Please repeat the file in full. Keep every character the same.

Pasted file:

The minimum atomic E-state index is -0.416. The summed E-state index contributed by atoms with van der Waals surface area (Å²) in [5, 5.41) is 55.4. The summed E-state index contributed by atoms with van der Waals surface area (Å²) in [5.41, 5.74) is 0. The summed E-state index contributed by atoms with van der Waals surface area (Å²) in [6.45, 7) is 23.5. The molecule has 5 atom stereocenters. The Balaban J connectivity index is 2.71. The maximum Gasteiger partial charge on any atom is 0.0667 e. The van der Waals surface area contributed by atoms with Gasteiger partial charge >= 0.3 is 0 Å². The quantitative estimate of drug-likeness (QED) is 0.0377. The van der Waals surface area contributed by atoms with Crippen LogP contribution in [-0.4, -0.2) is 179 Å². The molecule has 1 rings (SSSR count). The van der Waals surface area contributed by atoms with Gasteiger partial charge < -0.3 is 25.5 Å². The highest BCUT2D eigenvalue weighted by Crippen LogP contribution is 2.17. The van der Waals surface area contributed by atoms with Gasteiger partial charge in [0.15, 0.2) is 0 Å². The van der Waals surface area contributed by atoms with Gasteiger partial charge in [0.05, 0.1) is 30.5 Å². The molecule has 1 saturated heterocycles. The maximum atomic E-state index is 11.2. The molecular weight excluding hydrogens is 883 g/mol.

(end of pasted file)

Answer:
The minimum atomic E-state index is -0.416. The summed E-state index contributed by atoms with van der Waals surface area (Å²) in [5, 5.41) is 55.4. The summed E-state index contributed by atoms with van der Waals surface area (Å²) in [5.41, 5.74) is 0. The summed E-state index contributed by atoms with van der Waals surface area (Å²) in [6.45, 7) is 23.5. The molecule has 5 atom stereocenters. The Balaban J connectivity index is 2.71. The maximum Gasteiger partial charge on any atom is 0.0667 e. The van der Waals surface area contributed by atoms with Gasteiger partial charge >= 0.3 is 0 Å². The quantitative estimate of drug-likeness (QED) is 0.0377. The van der Waals surface area contributed by atoms with Crippen LogP contribution in [-0.4, -0.2) is 179 Å². The molecule has 1 rings (SSSR count). The van der Waals surface area contributed by atoms with Gasteiger partial charge < -0.3 is 25.5 Å². The highest BCUT2D eigenvalue weighted by Crippen LogP contribution is 2.17. The van der Waals surface area contributed by atoms with Gasteiger partial charge in [0.15, 0.2) is 0 Å². The van der Waals surface area contributed by atoms with Gasteiger partial charge in [0.05, 0.1) is 30.5 Å². The molecule has 1 saturated heterocycles. The maximum atomic E-state index is 11.2. The molecular weight excluding hydrogens is 883 g/mol.